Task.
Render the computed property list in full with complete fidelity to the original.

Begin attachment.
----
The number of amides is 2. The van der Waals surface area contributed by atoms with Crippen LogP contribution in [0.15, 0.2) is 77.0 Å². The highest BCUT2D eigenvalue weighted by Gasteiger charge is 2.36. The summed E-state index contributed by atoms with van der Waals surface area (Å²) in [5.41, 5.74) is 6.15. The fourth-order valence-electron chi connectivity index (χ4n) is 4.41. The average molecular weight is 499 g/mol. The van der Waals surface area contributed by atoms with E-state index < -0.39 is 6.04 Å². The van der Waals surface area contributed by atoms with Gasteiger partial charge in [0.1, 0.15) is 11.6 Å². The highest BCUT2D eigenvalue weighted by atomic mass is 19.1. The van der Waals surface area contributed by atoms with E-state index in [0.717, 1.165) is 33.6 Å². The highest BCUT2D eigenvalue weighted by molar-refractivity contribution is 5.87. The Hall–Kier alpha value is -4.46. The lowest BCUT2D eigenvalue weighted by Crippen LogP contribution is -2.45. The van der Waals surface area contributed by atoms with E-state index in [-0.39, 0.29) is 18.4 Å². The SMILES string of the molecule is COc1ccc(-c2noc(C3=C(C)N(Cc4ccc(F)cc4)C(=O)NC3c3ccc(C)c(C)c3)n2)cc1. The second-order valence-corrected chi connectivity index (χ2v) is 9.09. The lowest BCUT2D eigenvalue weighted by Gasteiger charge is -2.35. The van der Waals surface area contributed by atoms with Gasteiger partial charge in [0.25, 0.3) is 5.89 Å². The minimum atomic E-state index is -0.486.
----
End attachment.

The number of amides is 2. The van der Waals surface area contributed by atoms with Crippen LogP contribution in [0.15, 0.2) is 77.0 Å². The highest BCUT2D eigenvalue weighted by Gasteiger charge is 2.36. The summed E-state index contributed by atoms with van der Waals surface area (Å²) in [5.41, 5.74) is 6.15. The fourth-order valence-electron chi connectivity index (χ4n) is 4.41. The average molecular weight is 499 g/mol. The van der Waals surface area contributed by atoms with E-state index < -0.39 is 6.04 Å². The van der Waals surface area contributed by atoms with Gasteiger partial charge in [0.1, 0.15) is 11.6 Å². The highest BCUT2D eigenvalue weighted by atomic mass is 19.1. The van der Waals surface area contributed by atoms with E-state index in [0.717, 1.165) is 33.6 Å². The highest BCUT2D eigenvalue weighted by molar-refractivity contribution is 5.87. The Hall–Kier alpha value is -4.46. The lowest BCUT2D eigenvalue weighted by Crippen LogP contribution is -2.45. The van der Waals surface area contributed by atoms with E-state index in [-0.39, 0.29) is 18.4 Å². The SMILES string of the molecule is COc1ccc(-c2noc(C3=C(C)N(Cc4ccc(F)cc4)C(=O)NC3c3ccc(C)c(C)c3)n2)cc1. The second-order valence-corrected chi connectivity index (χ2v) is 9.09. The lowest BCUT2D eigenvalue weighted by Gasteiger charge is -2.35. The van der Waals surface area contributed by atoms with Gasteiger partial charge in [0.25, 0.3) is 5.89 Å². The minimum atomic E-state index is -0.486.